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Internet transparency (Re: Geoff on IPv4 Exhaustion)

 

 

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brian.e.carpenter at gmail

Nov 21, 2011, 12:27 PM

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Internet transparency (Re: Geoff on IPv4 Exhaustion)

On 2011-11-21 20:22, Doug Barton wrote:
> On 11/20/2011 23:13, Matija Grabnar wrote:
>> Well "the users don't want end-to-end" is an appeal to authority,
>> too.
>
> Sure, you can look at it that way if you want to. My actual intention is
> to get the IPv6 kool-aid drinkers to look at what people have been
> saying for years and draw their own conclusions from it.
>
>> And I think it misses the point. The vast majority of users
>> doesn't understand the issues involved in "end-to-end" vs NAT to NAT
>> vs network to network VPN. They just want to do their jobs.
>
> This much I agree with.
>
>> The question is, which is in the long run, the most effective way of
>> enabling them to do what they need to do?
>
> No, it isn't. And this is a key point. The question is, what solutions
> will corporate IT administrators accept, and why?

Corporate IT departments are generally speaking the enemies of
innovation, which seriously erodes my interest in their desires.
The same goes for the preference of some service providers for
walled gardens, which helps their selfish commercial interests
rather than the ability of their users to access new services.

Yes, there is a tussle between the universal deployment of IPv6 global
address space and these conservative forces who prefer a second-class
opaque Internet. But I'm not sure what that has to do with the
implied scope of this list.

Brian


dougb at dougbarton

Nov 21, 2011, 1:04 PM

Post #2 of 2 (387 views)
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Re: Internet transparency (Re: Geoff on IPv4 Exhaustion) [In reply to]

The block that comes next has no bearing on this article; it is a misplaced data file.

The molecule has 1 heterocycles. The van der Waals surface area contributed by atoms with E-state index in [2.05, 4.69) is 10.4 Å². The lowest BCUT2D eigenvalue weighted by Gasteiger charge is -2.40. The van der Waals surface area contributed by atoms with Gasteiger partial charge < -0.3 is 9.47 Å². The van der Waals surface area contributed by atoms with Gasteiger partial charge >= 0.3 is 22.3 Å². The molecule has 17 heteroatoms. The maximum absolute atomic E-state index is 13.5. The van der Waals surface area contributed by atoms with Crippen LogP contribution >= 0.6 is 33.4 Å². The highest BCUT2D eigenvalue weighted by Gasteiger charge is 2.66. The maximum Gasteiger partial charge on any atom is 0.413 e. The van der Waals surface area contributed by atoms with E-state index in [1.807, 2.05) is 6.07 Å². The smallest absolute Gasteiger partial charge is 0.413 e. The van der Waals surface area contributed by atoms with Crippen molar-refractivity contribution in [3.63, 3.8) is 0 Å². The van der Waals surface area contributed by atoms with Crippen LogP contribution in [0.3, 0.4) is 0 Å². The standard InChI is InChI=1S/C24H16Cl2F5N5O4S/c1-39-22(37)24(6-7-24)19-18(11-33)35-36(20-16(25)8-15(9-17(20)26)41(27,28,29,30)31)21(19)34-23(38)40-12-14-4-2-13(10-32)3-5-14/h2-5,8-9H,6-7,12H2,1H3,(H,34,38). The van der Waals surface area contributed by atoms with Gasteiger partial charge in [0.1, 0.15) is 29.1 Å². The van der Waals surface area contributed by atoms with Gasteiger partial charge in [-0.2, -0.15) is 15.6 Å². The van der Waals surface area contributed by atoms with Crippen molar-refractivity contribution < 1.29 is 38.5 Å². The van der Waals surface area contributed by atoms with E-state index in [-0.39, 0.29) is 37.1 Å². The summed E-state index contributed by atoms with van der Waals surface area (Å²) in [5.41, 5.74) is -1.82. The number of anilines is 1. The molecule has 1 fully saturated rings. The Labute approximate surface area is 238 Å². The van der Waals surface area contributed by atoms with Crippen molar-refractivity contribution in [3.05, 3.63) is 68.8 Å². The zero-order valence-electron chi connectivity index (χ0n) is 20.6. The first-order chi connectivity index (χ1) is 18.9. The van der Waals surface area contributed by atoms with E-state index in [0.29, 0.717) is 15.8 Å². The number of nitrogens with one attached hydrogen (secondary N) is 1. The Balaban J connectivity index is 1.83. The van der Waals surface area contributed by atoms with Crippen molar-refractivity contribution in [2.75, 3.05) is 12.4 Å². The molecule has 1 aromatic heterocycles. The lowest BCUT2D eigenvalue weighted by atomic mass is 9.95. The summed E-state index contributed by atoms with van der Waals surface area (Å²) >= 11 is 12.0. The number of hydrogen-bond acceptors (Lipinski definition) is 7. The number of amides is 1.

On 11/21/2011 12:27, Brian E Carpenter wrote:
> Corporate IT departments are generally speaking the enemies of
> innovation,

No argument there.

> which seriously erodes my interest in their desires.

The problem is that if we don't make IPv6 sufficiently interesting, it
won't be adopted. So we need to understand what makes them tick so that
we can address those needs, or create a sufficiently interesting
educational program to overcome the truly inappropriate inertia. Either
way, choosing to ignore them is not going to be an effective strategy.

> The same goes for the preference of some service providers for
> walled gardens, which helps their selfish commercial interests
> rather than the ability of their users to access new services.

Yes, I agree with you here. Our only recourse for this situation is to
make it easier for providers that want to do the right thing so that
customers can vote with their feet.

> Yes, there is a tussle between the universal deployment of IPv6 global
> address space and these conservative forces who prefer a second-class
> opaque Internet. But I'm not sure what that has to do with the
> implied scope of this list.

Fair enough. I was actually thinking that last night's exchange with Ted
was veering into the advocacy category, so I'm happy to let this topic go.


Doug

--

"We could put the whole Internet into a book."
"Too practical."

Breadth of IT experience, and depth of knowledge in the DNS.
Yours for the right price. :) http://SupersetSolutions.com/

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